Friday, October 13, 2006

Lost Girls



I've been meaning to write something about Alan Moore and Melinda Gebbie's "Lost Girls" for a little while now. It's been about a month since I finished reading it but I wanted to wait until I'd been to a talk they gave yesterday hosted by Stewart Lee, who has already interviewed Moore before on the BBC Radio 4 programme, "Chain Reaction". The notion, narratively, behind "Lost Girls" is that Alice, from the adventures in Wonderland, now an aging woman, Wendy from "Peter Pan", now a middle-aged woman and Dorothy from "The Wizard of Oz", now a young woman meet up in an hotel in Austria on the eve of the First World War. Their relationship and stories are sexual in nature and the book is described by Moore and Gebbie as unashamedly pornographic. Many of the stories concern reminiscences of their differing sexual awakenings, taking elements from the original stories and transposing them to a more "realistic" sexual context, much as many do the opposite and fantasise their sexual past.

Moore and Gebbie's point seems to be that much that is contained within these original stories is dark and somewhat removed from the nominal innocence of childhood with which they are often associated. Beyond that, in many parts of the stories, it is easy to read sexual overtones without having to reinterpret very much. Stylistically the book relies on pastiche, either overtly such as the passages which directly reference Collette or Oscar Wilde and more subtly within the rest of the narrative. As Moore observed last night, the whole piece is a "massive contrivance" of style, narrative, character and detail.


As with all Moore stories much of the joy is in the detail. The way details are layered and woven throughout all his great work deepens the reader's experience as elements from one part of the story are referenced or alluded to later. Panels from one sequence may be echoed later and details within the frame or specific compositional techniques will often be reused to add emphasis. I am going to re-read "Lost Girls" once I've finished "Bone" and I expect to get much more from it on the second reading. Such is Moore's diligence in plotting and constructing his stories that new ideas, themes and concepts are revealed with almost every re-reading.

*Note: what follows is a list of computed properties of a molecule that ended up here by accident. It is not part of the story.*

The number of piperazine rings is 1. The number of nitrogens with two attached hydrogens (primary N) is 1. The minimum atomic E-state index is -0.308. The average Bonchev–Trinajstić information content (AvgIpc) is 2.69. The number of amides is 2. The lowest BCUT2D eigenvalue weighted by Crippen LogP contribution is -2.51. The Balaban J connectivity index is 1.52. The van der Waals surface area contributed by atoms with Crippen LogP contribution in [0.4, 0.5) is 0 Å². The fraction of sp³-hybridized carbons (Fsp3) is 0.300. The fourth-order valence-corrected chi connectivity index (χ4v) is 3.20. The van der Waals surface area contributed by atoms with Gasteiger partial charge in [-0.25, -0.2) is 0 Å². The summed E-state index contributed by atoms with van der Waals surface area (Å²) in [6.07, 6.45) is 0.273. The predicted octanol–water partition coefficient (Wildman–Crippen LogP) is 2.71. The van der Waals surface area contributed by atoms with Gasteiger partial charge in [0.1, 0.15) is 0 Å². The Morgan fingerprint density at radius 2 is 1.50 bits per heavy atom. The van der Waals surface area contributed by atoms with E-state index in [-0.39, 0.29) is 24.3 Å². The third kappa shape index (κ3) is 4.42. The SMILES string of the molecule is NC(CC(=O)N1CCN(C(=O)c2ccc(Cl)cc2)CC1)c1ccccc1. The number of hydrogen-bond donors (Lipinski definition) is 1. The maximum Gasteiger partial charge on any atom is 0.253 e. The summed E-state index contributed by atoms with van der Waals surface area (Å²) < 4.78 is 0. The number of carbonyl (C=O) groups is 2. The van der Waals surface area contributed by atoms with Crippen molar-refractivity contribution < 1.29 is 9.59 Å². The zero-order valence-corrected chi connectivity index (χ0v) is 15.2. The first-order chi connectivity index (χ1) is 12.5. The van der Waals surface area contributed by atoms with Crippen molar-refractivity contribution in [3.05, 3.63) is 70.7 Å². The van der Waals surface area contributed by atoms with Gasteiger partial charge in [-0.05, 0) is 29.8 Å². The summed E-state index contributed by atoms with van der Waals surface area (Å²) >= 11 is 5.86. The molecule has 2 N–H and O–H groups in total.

As with Moore's resurrection and reinvigouration of the super-hero genre in "Watchmen", "Lost Girls" is a deliberate attempt to make what Moore and Gebbie described as a "benign" pornography designed to appeal to both sexes regardless of orientation by delving deeper into the notion of sexual fantasy than the gynecological obsession of mainstream homogenous porn which contains nothing more than the hyper-real physical act itself, regardless of context, personality or imagination.

There is also a darker side explored. There are two acts of non-consensual sex described in the book, and these, it was explained, were deliberately written not to be in any way erotic. That these are interspersed within the rest of the book's panoply of sexual abandon and joy is shocking, but ultimately very revealing about out own imaginations and how we must distinguish fantasy, reality and the ways that the one may feed the other. That one person's desire can so dramatically affect the life of another is something that pornography never normally addresses, but as the whole lives of the heroines are explored their sexual histories profoundly inform who they become as women when we initially meet them. This was the aspect that affected me most. We are used to stories where an injury, or exposure to a horrific event such as war moulds, shapes and in some cases destroys lives, but the notion of sex having such an influence, which in reality it obviously does, is something that certainly mainstream porn and very little fiction of any kind deals with.